Ben Shapiro

Several ads focus on President Bush's "jobless recovery." Only one problem: The recovery is no longer jobless. Jobless claims are currently at their lowest level since the start of the Clinton recession. It's no wonder, then, that the MoveOn.org finalists can't get their facts straight. Nathania Vishnevsky claims in "Hood Robbin'" that 3.3 million jobs have vanished. According to Lisa M. Rowe's "Wake Up America," 3 million jobs have been lost. Adam Klugman and Dave Adams' "Bankrupt" states that 2.4 million jobs have disappeared. MoveOn.org itself says that 3.3 million jobs have been lost -- and cites statistics from way back in August to prove it.

Three million, 2.4 million, 3.3 million, whatever. The fibbing justifies the ends. After all, Bush lied about weapons of mass destruction, right? Brian Wilkinson's "Human Cost of War" thinks so: "Lies. The real weapons of mass destruction," his ad reads. "He Lied. They Died," concurs Mike Cuenca's "Bring 'Em On." Shockingly -- shockingly! -- these ads simply rip quotes from President Bush out of context. Not one word quoted from Bush in either ad is false.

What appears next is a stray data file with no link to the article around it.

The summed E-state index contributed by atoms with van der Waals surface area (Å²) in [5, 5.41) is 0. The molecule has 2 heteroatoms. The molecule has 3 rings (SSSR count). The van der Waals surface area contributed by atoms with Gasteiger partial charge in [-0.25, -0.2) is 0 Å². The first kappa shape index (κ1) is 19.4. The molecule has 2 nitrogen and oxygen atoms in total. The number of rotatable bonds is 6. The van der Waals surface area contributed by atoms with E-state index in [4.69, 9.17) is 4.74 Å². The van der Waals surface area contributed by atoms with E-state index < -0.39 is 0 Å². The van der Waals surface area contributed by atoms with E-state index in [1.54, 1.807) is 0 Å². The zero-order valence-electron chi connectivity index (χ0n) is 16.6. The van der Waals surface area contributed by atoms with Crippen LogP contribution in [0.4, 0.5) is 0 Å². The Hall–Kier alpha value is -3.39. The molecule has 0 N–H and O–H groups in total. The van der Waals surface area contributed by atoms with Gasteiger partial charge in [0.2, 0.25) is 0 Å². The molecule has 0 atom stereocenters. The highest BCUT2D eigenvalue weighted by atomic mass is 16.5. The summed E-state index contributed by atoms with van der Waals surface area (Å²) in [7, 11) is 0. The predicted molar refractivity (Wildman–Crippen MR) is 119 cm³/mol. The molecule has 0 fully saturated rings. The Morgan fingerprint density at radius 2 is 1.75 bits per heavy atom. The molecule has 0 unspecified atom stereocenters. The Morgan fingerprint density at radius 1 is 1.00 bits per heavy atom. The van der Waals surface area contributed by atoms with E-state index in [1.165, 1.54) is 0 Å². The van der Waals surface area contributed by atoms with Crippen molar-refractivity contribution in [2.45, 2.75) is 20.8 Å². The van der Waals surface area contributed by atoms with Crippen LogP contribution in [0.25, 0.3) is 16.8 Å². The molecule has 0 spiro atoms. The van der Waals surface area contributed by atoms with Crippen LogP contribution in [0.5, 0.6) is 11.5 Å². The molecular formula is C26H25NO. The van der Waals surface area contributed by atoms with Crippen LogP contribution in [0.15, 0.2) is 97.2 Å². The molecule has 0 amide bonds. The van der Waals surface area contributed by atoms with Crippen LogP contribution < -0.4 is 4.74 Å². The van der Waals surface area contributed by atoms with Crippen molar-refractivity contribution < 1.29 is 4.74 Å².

I've saved two of the best for last. One of my favorites is Eric Martin's "Bush's Repair Shop." President Bush and Vice President Cheney are portrayed as mechanics, destroying a car they are charged with fixing. The car is beaten to smithereens, symbolizing America's destruction at the hands of this diabolical duo. At least when Republicans destroy a car, they don't do it by going off a bridge and leaving a woman in the back seat.

Here's my choice for best ad: Mark Vicente's "Imagine." It's pure genius. A series of talking heads morphing into one another deliver the following message: "Imagine a world where corporations choose leaders, put them in power, and have them rewrite laws to increase profit. Imagine a world where corporations start wars to create an increased demand for their product. Imagine a world where the news media, owned by these corporations, only tells the public what they want them to know. Imagine a president who sells out his people and their environment to boost the wealth of a few. Unbelievable? It should be." "THINK," the graphic concludes.

"THINK" is right. Think about how much fun this election cycle is going to be.


Ben Shapiro

Ben Shapiro is an attorney, a writer and a Shillman Journalism Fellow at the Freedom Center. He is editor-at-large of Breitbart and author of the best-selling book "Primetime Propaganda: The True Hollywood Story of How the Left Took Over Your TV."
 
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